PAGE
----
Evaluation of patients 10 years after a first psychotic episode

29 de January de 2020

The IDIVAL Psychiatry group has published the article “Dissecting the functional outcomes of first episode schizophrenia spectrum disorders: a 10-year follow-up study in the PAFIP cohort” in the journal Psychological Medicine. The objective of the study was to assess the functionality of patients with a diagnosis of schizophrenia spectrum disorder 10 years after having had a first psychotic episode (PEP). The hypothesis of the study was that early intervention programs in psychosis (ITP) have changed the course of schizophrenia, considered a progressive and deteriorating disease, by a condition in which functional normalization is achieved in the vast majority of patients cases.

To carry out the study, patients were contacted who had been in the Initial Psychosis Attention Program (PAFIP), carried out in the Psychiatry Service of the Marqués de Valcedilla University Hospital, between 2001 and 2008 and that, once informed of the objectives of the study, they agreed to complete an analysis and a clinical interview, and perform a battery of neuropsychological tests and an MRI. The entire visit lasted about 3 hours and a nurse, a psychiatrist, a psychologist and a physicist participated for each individual.

In total, 210 patients were reevaluated and, with the data collected, numerous statistical analyzes were analyzed that allowed these patients to be classified into 6 functional clusters 10 years after having debuted with a PEP, and having been in follow-up in PAFIP, which provided ITP for 3 years. These 6 groups represented: those patients with a normalized evolution (42%); to those with slight interpersonal (10%) or instrumental (13%) deficits; to those with severe instrumental deficits (12%); to those with more severe instrumental and interpersonal deficits (14%); and finally to those with generalized functional deficits (9%).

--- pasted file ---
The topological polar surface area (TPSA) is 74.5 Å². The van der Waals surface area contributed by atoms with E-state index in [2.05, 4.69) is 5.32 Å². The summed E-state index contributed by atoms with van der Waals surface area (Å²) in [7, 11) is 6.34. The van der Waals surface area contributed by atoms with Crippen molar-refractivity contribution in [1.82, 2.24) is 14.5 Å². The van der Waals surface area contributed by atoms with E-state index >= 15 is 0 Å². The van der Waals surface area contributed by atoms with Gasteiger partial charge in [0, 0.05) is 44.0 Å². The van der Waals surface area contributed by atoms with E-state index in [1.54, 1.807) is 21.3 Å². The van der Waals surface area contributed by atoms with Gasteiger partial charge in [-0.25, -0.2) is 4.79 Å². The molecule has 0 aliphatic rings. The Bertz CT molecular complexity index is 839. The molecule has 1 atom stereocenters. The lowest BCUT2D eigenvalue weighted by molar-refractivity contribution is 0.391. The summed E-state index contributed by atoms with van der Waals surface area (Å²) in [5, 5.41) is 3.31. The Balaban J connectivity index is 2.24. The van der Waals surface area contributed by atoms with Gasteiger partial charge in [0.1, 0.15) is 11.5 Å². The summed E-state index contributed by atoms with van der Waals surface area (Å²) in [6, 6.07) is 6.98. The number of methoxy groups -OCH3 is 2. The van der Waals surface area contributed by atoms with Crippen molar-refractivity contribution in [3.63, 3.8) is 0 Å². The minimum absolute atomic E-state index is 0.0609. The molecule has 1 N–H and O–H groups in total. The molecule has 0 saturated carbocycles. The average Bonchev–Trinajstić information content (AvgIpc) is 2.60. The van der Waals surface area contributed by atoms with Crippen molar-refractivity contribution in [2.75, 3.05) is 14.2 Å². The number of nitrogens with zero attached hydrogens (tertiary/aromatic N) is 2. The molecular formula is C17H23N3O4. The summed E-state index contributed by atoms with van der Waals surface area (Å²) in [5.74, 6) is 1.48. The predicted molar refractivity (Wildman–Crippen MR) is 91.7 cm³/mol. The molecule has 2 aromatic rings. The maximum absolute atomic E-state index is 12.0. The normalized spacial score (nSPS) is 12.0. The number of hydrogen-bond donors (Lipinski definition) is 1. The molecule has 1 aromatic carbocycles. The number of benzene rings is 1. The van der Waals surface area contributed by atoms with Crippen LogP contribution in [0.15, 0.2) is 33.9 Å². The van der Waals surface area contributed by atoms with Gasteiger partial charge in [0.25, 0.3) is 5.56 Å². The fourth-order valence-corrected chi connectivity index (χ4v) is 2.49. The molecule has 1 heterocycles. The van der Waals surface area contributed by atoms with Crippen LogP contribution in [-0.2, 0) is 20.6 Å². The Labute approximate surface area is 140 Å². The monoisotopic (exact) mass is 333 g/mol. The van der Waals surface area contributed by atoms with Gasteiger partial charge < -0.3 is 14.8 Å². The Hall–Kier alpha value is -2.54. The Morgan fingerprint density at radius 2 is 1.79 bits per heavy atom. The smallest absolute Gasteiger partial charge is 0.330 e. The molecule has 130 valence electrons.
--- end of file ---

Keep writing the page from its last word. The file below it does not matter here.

The results obtained show that a high percentage of patients (42%) have reached functional milestones in the family, educational, vocational and social fields, questioning some work in which it is indicated that long-term recovery is only reached in 15% of patients with schizophrenia. The most remarkable of these findings is that patients have great variability and cannot be classified in two groups: good or bad evolution.

A final aspect that should be noted is the role of ITP programs in relapse prevention. Systematic reviews on this topic highlight the differences between usual treatment and ITP. In cases treated with usual treatment, the average relapse rates are 14% at 9 months, 49% at 24 months and 76% after 10 years; while in those served by specialized ITP services they are 17% at 9 months, 38% at 24 months and 54% beyond 10 years. These data coincide with those of one of our recently published studies in which a relapse rate of 56% was demonstrated in the 3-year follow-up, one of the main predictors of these being the lack of adherence to treatment. Relapses are the aspect that most difficult the complete recovery, and its rate continues to be high even in the ITP programs, so its prevention is possibly the aspect that needs more improvements.

In conclusion, there is no doubt that the diffusion of ITP in many countries has led to improvements in the treatment and evolution of PEP. However, these improvements do not necessarily mean that the course of the disease is radically changed or that the overall outcome of the disease can be described as positive. There remains a crucial need for new treatment approaches to improve long-term functionality taking into account the individual variability of patients.
With the information obtained in this PAFIP-10 cohort there are other studies underway, specifically the morphometric evolution of brain structures and metabolic evolution, led by Dr. Diana Tordesillas-Gutiérrez, and Dr. Javier Vázquez-Bourgon respectively.

Ref. Dissecting the functional outcomes of first episode schizophrenia spectrum disorders: a 10-year follow-up study in the PAFIP cohort. Rosa Ayesa-Arriola , Víctor Ortíz-García de la Foz, Obdulia Martínez-García, Esther Setién-Suero. DOI: Published online by Cambridge University Press: 18 November 2019